Liberal Education

Symposium on Contemporary Challenges

Why Teach the Humanities at a Community College?

David A. Berry

So you are thinking of teaching the humanities at a community college? Choose your college carefully.

Do you want to teach in an urban, suburban, or rural area? Do you want to teach primarily developmental students (not college ready)? Primarily transfer students? Honors students? What is the ratio of full-time to adjunct faculty? Will your teaching load include distance education courses? What percentage of faculty holds the PhD or EdD? What flexibility will you have to select texts and primary source readings? To develop new courses?

What opportunities are provided for professional development, including active involvement with professional associations? Are sabbaticals contractually awarded? A five-course-per-semester load is common, with an average class size of thirty to forty students (indeed, small classes are a hallmark of community colleges). Some colleges have four-course loads or options, and some require an outrageous six-course load. Many faculty members teach overload courses and in the summer to boost their income. Some colleges pay an adequate salary and excellent benefits. Some boast high salaries, but these are often in areas with expensive housing and high living costs.

Make certain that you love teaching and that you have a self-sustaining engagement with your discipline—perhaps more than one or even with interdisciplinarity—and the academic life in general. Not all colleges will provide a nurturing, academic environment. You may be on your own. Your options for research will be limited, and the reward structure of the college may not sufficiently recognize the value of research.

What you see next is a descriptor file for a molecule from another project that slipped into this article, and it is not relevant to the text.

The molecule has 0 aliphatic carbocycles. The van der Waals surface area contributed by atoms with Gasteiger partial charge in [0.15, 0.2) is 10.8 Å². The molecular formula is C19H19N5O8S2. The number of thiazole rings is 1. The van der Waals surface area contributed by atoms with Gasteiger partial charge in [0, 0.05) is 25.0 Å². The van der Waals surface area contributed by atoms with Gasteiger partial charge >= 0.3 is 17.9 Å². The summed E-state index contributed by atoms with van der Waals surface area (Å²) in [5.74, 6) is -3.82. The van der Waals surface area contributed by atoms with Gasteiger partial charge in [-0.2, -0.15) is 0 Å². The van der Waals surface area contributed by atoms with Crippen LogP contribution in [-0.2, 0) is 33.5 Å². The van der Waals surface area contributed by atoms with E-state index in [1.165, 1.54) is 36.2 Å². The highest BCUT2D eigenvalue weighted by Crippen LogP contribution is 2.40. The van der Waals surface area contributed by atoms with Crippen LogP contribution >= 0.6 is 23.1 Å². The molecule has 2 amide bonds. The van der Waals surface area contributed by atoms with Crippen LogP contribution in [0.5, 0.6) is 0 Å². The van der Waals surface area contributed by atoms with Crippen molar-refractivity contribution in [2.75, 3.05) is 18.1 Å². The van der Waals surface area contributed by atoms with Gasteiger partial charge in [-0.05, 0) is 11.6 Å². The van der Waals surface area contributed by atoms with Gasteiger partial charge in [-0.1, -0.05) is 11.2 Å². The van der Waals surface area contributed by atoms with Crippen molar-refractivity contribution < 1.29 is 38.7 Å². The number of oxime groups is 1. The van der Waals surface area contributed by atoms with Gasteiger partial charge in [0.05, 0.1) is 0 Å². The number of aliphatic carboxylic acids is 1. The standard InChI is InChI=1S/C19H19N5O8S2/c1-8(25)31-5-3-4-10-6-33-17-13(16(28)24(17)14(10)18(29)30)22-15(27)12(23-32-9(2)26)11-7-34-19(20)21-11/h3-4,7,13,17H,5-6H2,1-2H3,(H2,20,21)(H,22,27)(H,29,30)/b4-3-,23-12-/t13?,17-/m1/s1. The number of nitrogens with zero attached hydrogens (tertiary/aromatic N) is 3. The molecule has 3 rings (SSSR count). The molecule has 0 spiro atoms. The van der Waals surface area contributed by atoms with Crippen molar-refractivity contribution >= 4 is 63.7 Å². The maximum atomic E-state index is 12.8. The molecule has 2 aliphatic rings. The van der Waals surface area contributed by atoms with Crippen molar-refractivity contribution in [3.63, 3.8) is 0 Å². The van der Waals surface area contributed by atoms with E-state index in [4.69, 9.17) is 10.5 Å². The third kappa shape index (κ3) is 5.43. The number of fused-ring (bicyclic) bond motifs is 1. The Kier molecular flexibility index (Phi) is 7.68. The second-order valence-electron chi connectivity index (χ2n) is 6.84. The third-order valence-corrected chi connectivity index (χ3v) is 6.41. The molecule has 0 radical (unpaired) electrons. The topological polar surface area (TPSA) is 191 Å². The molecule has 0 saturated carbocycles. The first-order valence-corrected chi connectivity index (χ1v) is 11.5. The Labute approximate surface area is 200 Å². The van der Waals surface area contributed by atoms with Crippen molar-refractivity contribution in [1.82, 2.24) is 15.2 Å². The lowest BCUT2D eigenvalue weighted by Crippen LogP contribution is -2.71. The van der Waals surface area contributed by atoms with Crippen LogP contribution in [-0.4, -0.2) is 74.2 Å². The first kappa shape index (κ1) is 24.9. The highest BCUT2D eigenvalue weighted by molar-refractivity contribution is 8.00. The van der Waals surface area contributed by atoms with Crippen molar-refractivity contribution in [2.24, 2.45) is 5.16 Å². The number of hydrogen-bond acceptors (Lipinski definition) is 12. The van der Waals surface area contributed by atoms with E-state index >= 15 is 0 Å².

If you do choose to teach at a community college, you will soldier on despite all of this because the rewards are extraordinary. You will have the opportunity to transform the lives of students. Many are often the first in their family to attend college. Many will be (by current definitions) minorities, older (the average age nationwide is twenty-seven and dropping), and most (typically 60 percent) will be women. You will discover the honors student, the ESL immigrant, the seasoned mom or dad, and the developmental student—all in the same classroom. Your teaching strategies will evolve as you confront rapidly changing student demographics.

In my own case, the intellectual rewards of teaching history in exciting and academically rigorous ways have been substantial. You will be able to knock the socks off of students who arrive poorly prepared and cynical, burned by low-level jobs and life's diminished prospects. You will be astonished by students who juggle family obligations, full-time work, and four or five college courses—some performing at the highest levels of academic achievement. Your students will leave you and move on to top colleges and universities. This is the bittersweet aspect of community colleges: you do not continue to serve students as they move on to their future academic, career, and professional lives. You will write letters of recommendation for them as they continue at senior institutions (including top universities and liberal arts colleges) and later for graduate and professional schools. Many of your students who transfer will have taken virtually all of their liberal arts and humanities courses at the community college. You will have the satisfaction of knowing that your efforts were truly significant components in their achievement. Some will come back and let you know.

In the end, it is really all about our disciplines, our knowledge and creative teaching, the students and, for all of us, lives worth living.

David A. Berry is professor of history at Essex County College, and executive director of the Community College Humanities Association.


The Costs of Runaway Disconnection Have Come Home to Roost

Gerald Graff

Many academics today explain the financial crisis of higher education as a symptom of "the corporatization of the university," its reduction to a business model in which cost-efficient "content delivery" replaces good teaching and research as the dominant value. The traditional idea of liberal education, we complain, is being pushed aside in favor of training a competitive workforce to compete in the global marketplace.